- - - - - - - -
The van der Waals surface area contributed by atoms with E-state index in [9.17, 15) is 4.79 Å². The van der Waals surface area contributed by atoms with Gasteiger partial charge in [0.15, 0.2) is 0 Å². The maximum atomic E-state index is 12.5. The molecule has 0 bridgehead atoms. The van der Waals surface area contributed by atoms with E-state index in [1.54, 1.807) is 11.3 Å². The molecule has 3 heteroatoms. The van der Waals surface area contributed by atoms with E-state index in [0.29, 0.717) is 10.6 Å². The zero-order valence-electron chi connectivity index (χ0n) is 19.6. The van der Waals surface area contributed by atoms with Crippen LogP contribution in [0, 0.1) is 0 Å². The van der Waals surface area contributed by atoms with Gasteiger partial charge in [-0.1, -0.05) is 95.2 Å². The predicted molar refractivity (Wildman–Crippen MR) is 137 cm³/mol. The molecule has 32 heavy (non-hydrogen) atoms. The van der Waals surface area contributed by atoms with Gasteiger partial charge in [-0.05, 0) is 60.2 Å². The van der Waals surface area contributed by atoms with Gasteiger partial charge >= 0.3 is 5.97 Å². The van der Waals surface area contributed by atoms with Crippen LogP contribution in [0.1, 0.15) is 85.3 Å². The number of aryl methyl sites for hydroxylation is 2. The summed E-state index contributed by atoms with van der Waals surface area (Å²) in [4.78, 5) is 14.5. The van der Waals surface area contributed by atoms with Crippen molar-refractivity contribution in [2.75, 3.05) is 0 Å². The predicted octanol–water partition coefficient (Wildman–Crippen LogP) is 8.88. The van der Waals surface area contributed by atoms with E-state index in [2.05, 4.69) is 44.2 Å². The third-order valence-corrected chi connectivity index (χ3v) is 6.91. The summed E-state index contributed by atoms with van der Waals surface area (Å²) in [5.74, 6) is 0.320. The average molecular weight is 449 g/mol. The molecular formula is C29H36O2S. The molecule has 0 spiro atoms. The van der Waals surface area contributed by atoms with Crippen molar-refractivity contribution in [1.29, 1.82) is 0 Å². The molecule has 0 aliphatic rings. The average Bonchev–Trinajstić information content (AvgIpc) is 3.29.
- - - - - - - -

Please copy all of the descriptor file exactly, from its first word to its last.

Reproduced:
The van der Waals surface area contributed by atoms with E-state index in [9.17, 15) is 4.79 Å². The van der Waals surface area contributed by atoms with Gasteiger partial charge in [0.15, 0.2) is 0 Å². The maximum atomic E-state index is 12.5. The molecule has 0 bridgehead atoms. The van der Waals surface area contributed by atoms with E-state index in [1.54, 1.807) is 11.3 Å². The molecule has 3 heteroatoms. The van der Waals surface area contributed by atoms with E-state index in [0.29, 0.717) is 10.6 Å². The zero-order valence-electron chi connectivity index (χ0n) is 19.6. The van der Waals surface area contributed by atoms with Crippen LogP contribution in [0, 0.1) is 0 Å². The van der Waals surface area contributed by atoms with Gasteiger partial charge in [-0.1, -0.05) is 95.2 Å². The predicted molar refractivity (Wildman–Crippen MR) is 137 cm³/mol. The molecule has 32 heavy (non-hydrogen) atoms. The van der Waals surface area contributed by atoms with Gasteiger partial charge in [-0.05, 0) is 60.2 Å². The van der Waals surface area contributed by atoms with Gasteiger partial charge >= 0.3 is 5.97 Å². The van der Waals surface area contributed by atoms with Crippen LogP contribution in [0.1, 0.15) is 85.3 Å². The number of aryl methyl sites for hydroxylation is 2. The summed E-state index contributed by atoms with van der Waals surface area (Å²) in [4.78, 5) is 14.5. The van der Waals surface area contributed by atoms with Crippen molar-refractivity contribution in [2.75, 3.05) is 0 Å². The predicted octanol–water partition coefficient (Wildman–Crippen LogP) is 8.88. The van der Waals surface area contributed by atoms with E-state index in [2.05, 4.69) is 44.2 Å². The third-order valence-corrected chi connectivity index (χ3v) is 6.91. The summed E-state index contributed by atoms with van der Waals surface area (Å²) in [5.74, 6) is 0.320. The average molecular weight is 449 g/mol. The molecular formula is C29H36O2S. The molecule has 0 spiro atoms. The van der Waals surface area contributed by atoms with Crippen molar-refractivity contribution in [1.29, 1.82) is 0 Å². The molecule has 0 aliphatic rings. The average Bonchev–Trinajstić information content (AvgIpc) is 3.29.